Thought I'd update you all on what happened after my last post.
Well, I rang the GP practice to get admitted to hospital and a GP rang me back. I'm not entirely sure how to judge what he said, because I know there are some that would agree with him, but it came across as really unfair and unkind. He said I should just learn to put up with the pain and stop putting on them. He said he wouldn't come out for a home visit (which I didn't ask for) but would see me at the practice if I could get up there, however he would not be prescribing anything (again I hadn't asked for that, I needed admitting). I was really upset after coming off the phone but felt that if I didn't get myself up there I wouldn't get any help. So I tried to get dressed, and that's when I had a bad fall. My legs couldn't hold me and I hurt my knee and back falling, and couldn't get back up. Baz was extremely distressed by this and rang 999.
An ambulance came, by this point I couldn't feel my feet at all and my back was spasming so much I was struggling to breathe. The ambulance team were amazing and gave me IV morphine and a "gas and air" thing to breathe through for the pain. Then, when I was "stoned enough", they got me into the ambulance and to the hospital casualty department. I saw a doctor there who had to do the cauda equina test as protocol, and she said that because I already had an MRI done she was admitting me to control the pain and probably to have surgery the next day. I was taken up to an Assessment Suite ward.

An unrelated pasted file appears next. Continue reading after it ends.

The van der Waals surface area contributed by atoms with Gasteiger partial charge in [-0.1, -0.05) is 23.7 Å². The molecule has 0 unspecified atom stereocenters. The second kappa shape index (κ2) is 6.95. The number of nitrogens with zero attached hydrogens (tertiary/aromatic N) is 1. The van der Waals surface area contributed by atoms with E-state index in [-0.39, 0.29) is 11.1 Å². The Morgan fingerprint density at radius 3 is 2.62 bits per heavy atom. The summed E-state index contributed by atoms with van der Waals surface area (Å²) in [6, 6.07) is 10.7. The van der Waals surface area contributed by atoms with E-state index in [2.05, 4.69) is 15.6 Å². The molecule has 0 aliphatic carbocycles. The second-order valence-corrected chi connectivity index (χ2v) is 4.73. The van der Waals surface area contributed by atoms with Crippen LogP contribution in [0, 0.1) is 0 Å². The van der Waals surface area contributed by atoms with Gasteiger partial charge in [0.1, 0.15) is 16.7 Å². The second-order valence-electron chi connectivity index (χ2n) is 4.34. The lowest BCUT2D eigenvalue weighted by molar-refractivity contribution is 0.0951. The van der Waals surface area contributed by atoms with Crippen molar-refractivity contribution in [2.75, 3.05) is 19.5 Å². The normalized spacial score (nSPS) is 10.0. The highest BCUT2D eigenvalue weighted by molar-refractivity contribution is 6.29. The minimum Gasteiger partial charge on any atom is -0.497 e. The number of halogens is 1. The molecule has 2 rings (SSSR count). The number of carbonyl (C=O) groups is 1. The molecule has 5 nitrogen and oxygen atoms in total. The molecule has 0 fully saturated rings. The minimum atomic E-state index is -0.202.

On the ward I saw their consultant who sent for a neurosurgeon. They kept me on IV morphine (directly in rather than a drip) and I was still in pain. the neurosurgeon reviewed my MRI and thought it would be best NOT to operate at the moment as my symptoms didn't align with it (which I knew already and agreed with). The plan at that point was to get my pain consultant (you know, the one that keeps ditching me) out the next morning. They said their number one priority was to make sure I didn't go home unmanaged, I was so relieved by this promise that I was quite tearful. I had been due to change my buprenorphine patch that night but the ward didn't have any, and I said I wanted it changing to a new med, so they left that for the pain team to work out.